What is this about?

Background

I started with triathlon in 2011. Out of the three disciplines running was clearly my weakest one. Having transitioned from triathlon to swimrun in 2015 I now have almost given up swimming in 2017, but only for now. Why? Well, I wanted to strengthen my running, become a better runner and time unfortunately is a scarce resource, thus focusing entirely on running makes sense to me.

In the spring of 2016 together with my friend Benjamin, an experienced runner and my swimrun partner, we came up with the idea (first it was joke) that we should organise a training camp, preferably abroad. And since we were both born in Switzerland it was a rather easy choice to have our first training camp there. Luckily and maybe even because Benjamin’s relatives have a cabin in the Bernese Oberland picking a spot was a no brainer.

Training camp

What exactly is a training camp you may ask yourself? For me there is no one clear definition. You could probably summarise it as a 1. definite period of time spent in a 2. defined location focusing on a 3. specific area of choice. In our case that will be 1. three consecutive days of 3. trail running in 2. the Bernese Oberland. The objective of this training camp is of course to improve my running, physical strengthening, running real mountains and not least to enjoy the magnificent views this specific region has to offer.

All in all our planned route involves about 98 km of trail running with a tad shy of 8k elevation.

Where exactly?

We will travel by plane from Helsinki to Zurich and continue by train via Bern to Interlaken and by other means of public transportation to Mürren. Running will be on three days, starting the next day after arriving.

Our first leg will be from Interlaken to Brienz over Hardergrat, some 32 kilometres with roughly 3k elevation.

Route map for Interlaken-Brienz by Benjamin Allemand on plotaroute.com

Our second leg will bring us from Brienz over Faulhorn to Wilderswil from where we proceed to Mürren by public transportation, some 38 kilometres with roughly 2,7k elevation.

Route map for Brienz – Wilderswil 38k / 2733m by Sasa Tkalcan on plotaroute.com

Our third and last leg will lead us up to Schilthorn and back to Mürren around Saustal, some 28 kilometres with roughly 2,2k elevation.

Route map for Mürren -Schilthorn-Saustal-Allmendhubel by Benjamin Allemand on plotaroute.com

All in all our planned route involves about 98 kilometers of trail running with a tad shy of 8k elevation.

Preparation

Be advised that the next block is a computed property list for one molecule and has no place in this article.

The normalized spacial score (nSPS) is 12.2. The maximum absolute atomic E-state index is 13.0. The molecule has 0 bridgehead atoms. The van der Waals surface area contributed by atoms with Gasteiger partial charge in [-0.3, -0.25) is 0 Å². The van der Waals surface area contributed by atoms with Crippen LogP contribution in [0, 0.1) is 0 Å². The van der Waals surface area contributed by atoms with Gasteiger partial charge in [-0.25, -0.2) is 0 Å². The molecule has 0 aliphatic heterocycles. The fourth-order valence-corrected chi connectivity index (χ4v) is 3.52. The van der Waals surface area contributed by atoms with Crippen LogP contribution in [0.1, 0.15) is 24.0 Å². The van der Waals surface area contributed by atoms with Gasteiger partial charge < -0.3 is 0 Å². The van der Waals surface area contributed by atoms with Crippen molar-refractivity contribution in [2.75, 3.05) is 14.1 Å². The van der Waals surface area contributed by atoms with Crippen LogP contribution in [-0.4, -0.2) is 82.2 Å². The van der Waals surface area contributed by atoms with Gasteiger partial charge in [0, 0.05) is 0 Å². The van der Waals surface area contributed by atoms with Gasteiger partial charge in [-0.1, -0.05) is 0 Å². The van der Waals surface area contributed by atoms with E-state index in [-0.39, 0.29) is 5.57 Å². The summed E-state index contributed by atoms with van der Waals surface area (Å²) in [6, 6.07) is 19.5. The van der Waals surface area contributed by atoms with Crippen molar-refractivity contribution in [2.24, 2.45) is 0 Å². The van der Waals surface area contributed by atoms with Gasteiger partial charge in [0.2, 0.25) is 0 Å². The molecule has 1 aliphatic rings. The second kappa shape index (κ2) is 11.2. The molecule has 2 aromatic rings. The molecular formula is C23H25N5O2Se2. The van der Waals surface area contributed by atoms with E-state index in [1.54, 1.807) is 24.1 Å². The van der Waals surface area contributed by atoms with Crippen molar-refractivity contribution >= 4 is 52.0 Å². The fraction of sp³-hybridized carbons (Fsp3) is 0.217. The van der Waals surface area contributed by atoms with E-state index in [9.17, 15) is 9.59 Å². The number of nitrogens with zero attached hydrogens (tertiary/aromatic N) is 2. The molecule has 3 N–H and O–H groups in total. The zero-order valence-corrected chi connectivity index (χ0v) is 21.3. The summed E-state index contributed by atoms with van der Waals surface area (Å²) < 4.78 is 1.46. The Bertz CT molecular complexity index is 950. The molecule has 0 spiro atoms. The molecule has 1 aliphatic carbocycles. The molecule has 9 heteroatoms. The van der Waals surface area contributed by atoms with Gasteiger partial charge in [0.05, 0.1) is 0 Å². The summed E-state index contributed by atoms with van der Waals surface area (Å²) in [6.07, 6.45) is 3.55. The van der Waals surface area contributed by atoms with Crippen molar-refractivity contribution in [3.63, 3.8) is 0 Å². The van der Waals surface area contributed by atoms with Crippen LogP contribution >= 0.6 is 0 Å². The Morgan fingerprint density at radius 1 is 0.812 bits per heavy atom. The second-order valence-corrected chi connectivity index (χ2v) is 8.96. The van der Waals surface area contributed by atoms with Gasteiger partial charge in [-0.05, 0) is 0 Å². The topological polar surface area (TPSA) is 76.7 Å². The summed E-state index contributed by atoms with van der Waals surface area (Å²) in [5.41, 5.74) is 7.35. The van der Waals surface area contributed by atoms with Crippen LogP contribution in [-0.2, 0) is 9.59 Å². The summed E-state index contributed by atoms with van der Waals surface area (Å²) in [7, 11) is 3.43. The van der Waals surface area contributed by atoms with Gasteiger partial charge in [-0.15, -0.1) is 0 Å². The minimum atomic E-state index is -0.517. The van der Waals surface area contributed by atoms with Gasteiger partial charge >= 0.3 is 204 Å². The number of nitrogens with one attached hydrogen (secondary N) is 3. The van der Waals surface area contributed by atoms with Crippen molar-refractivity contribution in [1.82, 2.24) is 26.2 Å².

Such a project requires some preparation, it is no Sunday afternoon walk in the park. But having had well over a year to plan this trip I think we have been able to consider and appreciate the most important aspects.

Physical

According to my polar flow log I have run 2034 km from August 2016 to July 2017, compared to 863,5 km one year before (August 15 to July 16). What’s probably more important is the amount of elevation climbed, that figure although I was not able to extract too easily. Now Finland and especially the capital region is rather flat. In Helsinki there are a few landfills and ski jumping hills that very popular among trail runners as they are the only option to gather elevation. But of course it is quite a mind job – just to get to 1k uphill you have to climb a 35m hill 33 times, it’s just insane. So here I am not entirely sure I am prepared well enough for a 3k climb on the first day alone, but it is no race and we do not have to push hard.

Psychological

This is quite a question mark. I have not been thinking about the running in the mountain itself. I feel confident, full of expectation and eager to hit the trails. But what happens on the trail I cannot forsee. I have accomplished a full distance triathlon and am very optimistic that this very experience carries me if needed, that I can draw from those memories to go on.

Gear

As you can imagine this plays an important role. The shoe is probably the single most important piece of equipment and I have been trying out three different shoes for this trip. The first model was too narrow, as was the second which I only noticed after three to four runs. The third one now seems to be toe bow wise perfect. And yet I had to bring it back because the sole’s front slugs were already worn off after 120 km.
During the whole year I have been looking for gear in sale. I am not a sponsered runner (by any sports brands that is) and since trail running and alpine gear is costy looking for sales items is the only option to get quality stuff.  Proper gear involves such products as the mentioned shoe, technical running clothes and rain protection – moreover warm midlayers, spare clothes, water, food and all this stuffed into an adequate running backpack. On top I will bring along my camera and the handheld gimbal.